Raphael nodded to the tall, ruddy-faced bear of a man, with a distinguished shock of gray hair, punctuating his order with an absent wave of the hand. It was a silent directive to pay the girl for her trouble and see her home. It was the second time this week alone that he had dismissed a model. Giovanni da Udine, the assistant who had been with him the longest, let an audible sigh as his heavy lidded eyes rolled to a close. The search would go on.

Raphael ran a hand over his face. He had known instantly she was not right. To Giovanni, an artist far more literal than himself, the faces of these girls were only acceptable circles, ovals, and other linear or geometric shapes. A study of composition forced the assistant to see forms as highlights and shadows, tones and halftones to be added to or rejected from the work. To the master of this workshop, the mastro, however, the criteria could not be more different. She—this girl—was not right. Not for a Madonna.

There was nothing extraordinary in her eyes.

When he turned from the girl she was gone from his mind. Raphael Sanzio was behind schedule on many projects more pressing than this, and even the very lenient Pope Leo X had begun to show frustration. Too many accepted commissions, from too many places, Raphael thought now, and no matter how many apprentices he was given, the works were still his to complete.

The rest of the large workshop, facing out onto the murky and foul-smelling waters of the Tiber, was stacked with half-finished works. Altarpieces, portraits, banners, and chests shared the room with apprentices and assistants, in their paint-stained aprons, all of them painting, mixing, carrying, or moving something. There were Carrara marble pieces strewn about, heads and hands of wax, and pieces of wood prepared for painting. In a corner nearby was a large, intricate panel of the Assumption.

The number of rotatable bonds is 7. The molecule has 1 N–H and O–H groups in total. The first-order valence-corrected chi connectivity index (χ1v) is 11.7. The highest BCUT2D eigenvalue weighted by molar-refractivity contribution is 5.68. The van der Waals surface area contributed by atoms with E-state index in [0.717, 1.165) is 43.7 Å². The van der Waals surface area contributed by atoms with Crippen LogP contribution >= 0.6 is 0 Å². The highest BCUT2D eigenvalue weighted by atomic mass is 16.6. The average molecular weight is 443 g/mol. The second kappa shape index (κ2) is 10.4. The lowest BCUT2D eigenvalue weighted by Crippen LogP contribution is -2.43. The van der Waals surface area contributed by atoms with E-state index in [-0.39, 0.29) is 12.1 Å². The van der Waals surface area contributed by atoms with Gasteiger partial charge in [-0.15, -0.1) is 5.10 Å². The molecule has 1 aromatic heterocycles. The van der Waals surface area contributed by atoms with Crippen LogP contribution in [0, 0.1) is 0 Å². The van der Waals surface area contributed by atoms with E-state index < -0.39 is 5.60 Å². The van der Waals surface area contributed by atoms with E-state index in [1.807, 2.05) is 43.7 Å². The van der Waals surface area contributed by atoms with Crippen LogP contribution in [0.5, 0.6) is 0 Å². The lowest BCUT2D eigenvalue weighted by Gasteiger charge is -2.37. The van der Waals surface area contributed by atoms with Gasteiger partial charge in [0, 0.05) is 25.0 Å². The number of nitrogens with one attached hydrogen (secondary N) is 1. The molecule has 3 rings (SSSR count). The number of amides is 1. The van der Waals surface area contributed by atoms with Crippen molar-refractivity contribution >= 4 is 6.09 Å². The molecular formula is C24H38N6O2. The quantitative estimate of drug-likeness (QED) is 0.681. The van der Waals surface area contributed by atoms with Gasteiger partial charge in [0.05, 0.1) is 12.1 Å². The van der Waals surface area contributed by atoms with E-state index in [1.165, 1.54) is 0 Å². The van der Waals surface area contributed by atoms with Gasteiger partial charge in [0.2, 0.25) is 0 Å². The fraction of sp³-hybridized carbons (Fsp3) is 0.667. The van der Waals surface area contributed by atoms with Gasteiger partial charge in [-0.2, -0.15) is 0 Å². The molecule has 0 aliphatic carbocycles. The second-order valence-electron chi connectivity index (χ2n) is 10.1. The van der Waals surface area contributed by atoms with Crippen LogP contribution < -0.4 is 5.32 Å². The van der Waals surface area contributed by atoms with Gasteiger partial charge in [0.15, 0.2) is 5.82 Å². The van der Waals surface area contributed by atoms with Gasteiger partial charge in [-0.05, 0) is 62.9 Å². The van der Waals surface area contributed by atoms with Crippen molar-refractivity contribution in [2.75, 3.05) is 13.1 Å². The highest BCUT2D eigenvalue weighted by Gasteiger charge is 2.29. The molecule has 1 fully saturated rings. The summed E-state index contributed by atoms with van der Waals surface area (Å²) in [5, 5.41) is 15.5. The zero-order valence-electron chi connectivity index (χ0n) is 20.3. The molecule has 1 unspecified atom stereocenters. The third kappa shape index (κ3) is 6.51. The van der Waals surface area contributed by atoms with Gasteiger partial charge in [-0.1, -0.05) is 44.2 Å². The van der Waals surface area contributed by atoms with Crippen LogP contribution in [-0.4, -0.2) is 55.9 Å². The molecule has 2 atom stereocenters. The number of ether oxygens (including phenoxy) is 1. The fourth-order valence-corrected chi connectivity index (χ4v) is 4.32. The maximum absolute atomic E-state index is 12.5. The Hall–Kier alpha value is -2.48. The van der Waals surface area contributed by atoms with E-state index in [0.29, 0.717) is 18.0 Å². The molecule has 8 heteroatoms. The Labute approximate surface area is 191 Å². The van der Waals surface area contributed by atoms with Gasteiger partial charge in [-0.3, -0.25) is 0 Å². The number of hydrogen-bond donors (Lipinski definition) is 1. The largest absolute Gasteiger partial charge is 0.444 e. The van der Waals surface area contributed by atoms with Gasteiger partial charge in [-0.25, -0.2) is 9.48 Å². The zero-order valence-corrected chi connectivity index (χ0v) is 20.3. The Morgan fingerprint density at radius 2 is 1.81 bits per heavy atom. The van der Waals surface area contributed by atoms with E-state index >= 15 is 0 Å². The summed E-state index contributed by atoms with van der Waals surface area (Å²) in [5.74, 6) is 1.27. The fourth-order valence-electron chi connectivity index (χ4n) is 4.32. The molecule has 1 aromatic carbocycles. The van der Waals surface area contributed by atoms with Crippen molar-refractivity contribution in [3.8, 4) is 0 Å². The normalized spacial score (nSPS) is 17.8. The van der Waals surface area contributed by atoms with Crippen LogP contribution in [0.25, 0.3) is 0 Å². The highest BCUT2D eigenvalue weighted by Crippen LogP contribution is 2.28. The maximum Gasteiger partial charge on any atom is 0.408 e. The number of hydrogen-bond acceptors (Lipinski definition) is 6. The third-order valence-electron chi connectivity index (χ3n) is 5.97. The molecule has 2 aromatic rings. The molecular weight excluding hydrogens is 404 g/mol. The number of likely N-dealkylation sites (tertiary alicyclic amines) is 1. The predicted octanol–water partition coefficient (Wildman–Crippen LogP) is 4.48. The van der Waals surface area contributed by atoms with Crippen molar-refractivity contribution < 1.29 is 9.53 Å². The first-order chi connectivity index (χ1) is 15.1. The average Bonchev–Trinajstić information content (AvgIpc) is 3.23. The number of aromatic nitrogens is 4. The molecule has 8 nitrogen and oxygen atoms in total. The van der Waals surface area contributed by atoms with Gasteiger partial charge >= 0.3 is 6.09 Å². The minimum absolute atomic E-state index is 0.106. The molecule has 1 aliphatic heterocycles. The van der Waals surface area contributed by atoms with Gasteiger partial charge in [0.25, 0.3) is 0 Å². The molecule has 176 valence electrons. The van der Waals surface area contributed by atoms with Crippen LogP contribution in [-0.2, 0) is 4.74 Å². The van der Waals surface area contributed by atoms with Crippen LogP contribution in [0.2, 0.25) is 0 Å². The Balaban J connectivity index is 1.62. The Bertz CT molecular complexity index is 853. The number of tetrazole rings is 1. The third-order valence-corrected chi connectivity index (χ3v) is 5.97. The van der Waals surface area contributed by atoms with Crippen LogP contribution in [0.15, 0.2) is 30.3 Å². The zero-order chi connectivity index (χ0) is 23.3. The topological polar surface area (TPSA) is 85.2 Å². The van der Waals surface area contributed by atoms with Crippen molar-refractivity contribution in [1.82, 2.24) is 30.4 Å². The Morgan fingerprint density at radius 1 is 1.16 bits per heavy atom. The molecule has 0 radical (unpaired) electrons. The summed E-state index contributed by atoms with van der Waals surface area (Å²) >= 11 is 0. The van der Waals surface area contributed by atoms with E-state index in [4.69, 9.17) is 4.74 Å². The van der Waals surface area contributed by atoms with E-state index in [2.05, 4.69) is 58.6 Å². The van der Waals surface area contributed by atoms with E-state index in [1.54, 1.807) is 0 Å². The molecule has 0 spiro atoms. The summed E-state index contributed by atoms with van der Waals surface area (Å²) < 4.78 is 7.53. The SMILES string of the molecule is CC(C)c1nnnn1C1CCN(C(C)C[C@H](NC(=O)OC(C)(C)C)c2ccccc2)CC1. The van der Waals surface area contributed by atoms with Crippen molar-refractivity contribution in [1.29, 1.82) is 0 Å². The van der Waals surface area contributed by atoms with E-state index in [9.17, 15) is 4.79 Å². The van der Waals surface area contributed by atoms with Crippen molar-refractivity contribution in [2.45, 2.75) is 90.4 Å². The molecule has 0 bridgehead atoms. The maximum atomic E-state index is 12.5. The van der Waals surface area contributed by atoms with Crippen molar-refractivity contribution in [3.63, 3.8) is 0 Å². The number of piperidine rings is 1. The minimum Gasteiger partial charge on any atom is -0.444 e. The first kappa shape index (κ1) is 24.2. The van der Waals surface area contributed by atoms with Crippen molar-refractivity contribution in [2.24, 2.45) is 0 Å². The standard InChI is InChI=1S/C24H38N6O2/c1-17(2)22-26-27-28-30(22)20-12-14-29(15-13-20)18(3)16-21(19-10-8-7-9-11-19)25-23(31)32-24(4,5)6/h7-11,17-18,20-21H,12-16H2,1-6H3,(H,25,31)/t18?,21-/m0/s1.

Standing before a huge hunting tapestry on an iron rod, another assistant was now doing the skilled work of applying sheets of beaten gold onto the panel. On the other side of the room, nearest the large, walk-in stone fireplace, sat an ancient-looking, withered old man with a thatch of unruly white hair. He modeled for a gaunt-faced assistant, also covered in a paint-stained working robe, who added to a black chalk sketch he had begun earlier. Raphael studied the man's sunken eyes, protruding lower lip, and plunging nose, all of which suggested determination and weariness with life. They were elements he could use on the face of Noah in God Appears to Noah, for one of the ceiling bays in a new stanza—a grand room, at the Vatican Palace which he was designing for the Holy Father. He made a mental note to speak later with Giovanni about it.

Beside the old man, another senior assistant stood at an easel adding a vivid shade of crimson oil paint to intensify the heavy cloak in a new papal portrait, while still another was just beginning a panel by applying the first layer of underpaint. Everywhere there were works of art in various states of completion. The sketched figure of a Madonna with no definable face dominated the workshop on a tall, narrow panel propped on a large easel. It was to be part of a grand, gabled altarpiece bearing the Apostles in solemn guardianship, destined for the church of San Sisto. And now it was to be delayed yet again.